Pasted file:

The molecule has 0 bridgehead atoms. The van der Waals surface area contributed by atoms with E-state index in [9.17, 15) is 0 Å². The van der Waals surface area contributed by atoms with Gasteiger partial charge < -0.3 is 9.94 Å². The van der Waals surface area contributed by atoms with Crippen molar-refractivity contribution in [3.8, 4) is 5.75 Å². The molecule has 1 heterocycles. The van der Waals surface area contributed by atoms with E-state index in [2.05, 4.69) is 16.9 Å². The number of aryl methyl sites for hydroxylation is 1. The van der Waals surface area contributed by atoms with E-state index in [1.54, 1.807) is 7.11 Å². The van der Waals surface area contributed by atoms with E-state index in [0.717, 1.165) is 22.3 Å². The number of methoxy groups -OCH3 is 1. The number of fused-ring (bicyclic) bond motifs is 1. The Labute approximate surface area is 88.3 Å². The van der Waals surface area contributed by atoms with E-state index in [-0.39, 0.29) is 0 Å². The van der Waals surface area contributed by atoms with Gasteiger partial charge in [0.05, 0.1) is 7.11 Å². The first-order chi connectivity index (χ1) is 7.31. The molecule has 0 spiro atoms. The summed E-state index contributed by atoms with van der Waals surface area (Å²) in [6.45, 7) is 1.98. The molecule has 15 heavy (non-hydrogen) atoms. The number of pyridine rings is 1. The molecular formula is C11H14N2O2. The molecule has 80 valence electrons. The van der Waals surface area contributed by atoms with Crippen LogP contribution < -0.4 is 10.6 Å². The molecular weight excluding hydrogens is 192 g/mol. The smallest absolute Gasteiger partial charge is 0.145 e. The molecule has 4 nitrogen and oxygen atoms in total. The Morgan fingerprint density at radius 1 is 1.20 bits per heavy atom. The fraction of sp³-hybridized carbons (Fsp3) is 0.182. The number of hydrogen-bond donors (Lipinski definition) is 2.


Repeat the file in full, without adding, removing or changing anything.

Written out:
The molecule has 0 bridgehead atoms. The van der Waals surface area contributed by atoms with E-state index in [9.17, 15) is 0 Å². The van der Waals surface area contributed by atoms with Gasteiger partial charge < -0.3 is 9.94 Å². The van der Waals surface area contributed by atoms with Crippen molar-refractivity contribution in [3.8, 4) is 5.75 Å². The molecule has 1 heterocycles. The van der Waals surface area contributed by atoms with E-state index in [2.05, 4.69) is 16.9 Å². The number of aryl methyl sites for hydroxylation is 1. The van der Waals surface area contributed by atoms with E-state index in [1.54, 1.807) is 7.11 Å². The van der Waals surface area contributed by atoms with E-state index in [0.717, 1.165) is 22.3 Å². The number of methoxy groups -OCH3 is 1. The number of fused-ring (bicyclic) bond motifs is 1. The Labute approximate surface area is 88.3 Å². The van der Waals surface area contributed by atoms with E-state index in [-0.39, 0.29) is 0 Å². The van der Waals surface area contributed by atoms with Gasteiger partial charge in [0.05, 0.1) is 7.11 Å². The first-order chi connectivity index (χ1) is 7.31. The molecule has 0 spiro atoms. The summed E-state index contributed by atoms with van der Waals surface area (Å²) in [6.45, 7) is 1.98. The molecule has 15 heavy (non-hydrogen) atoms. The number of pyridine rings is 1. The molecular formula is C11H14N2O2. The molecule has 80 valence electrons. The van der Waals surface area contributed by atoms with Crippen LogP contribution < -0.4 is 10.6 Å². The molecular weight excluding hydrogens is 192 g/mol. The smallest absolute Gasteiger partial charge is 0.145 e. The molecule has 4 nitrogen and oxygen atoms in total. The Morgan fingerprint density at radius 1 is 1.20 bits per heavy atom. The fraction of sp³-hybridized carbons (Fsp3) is 0.182. The number of hydrogen-bond donors (Lipinski definition) is 2.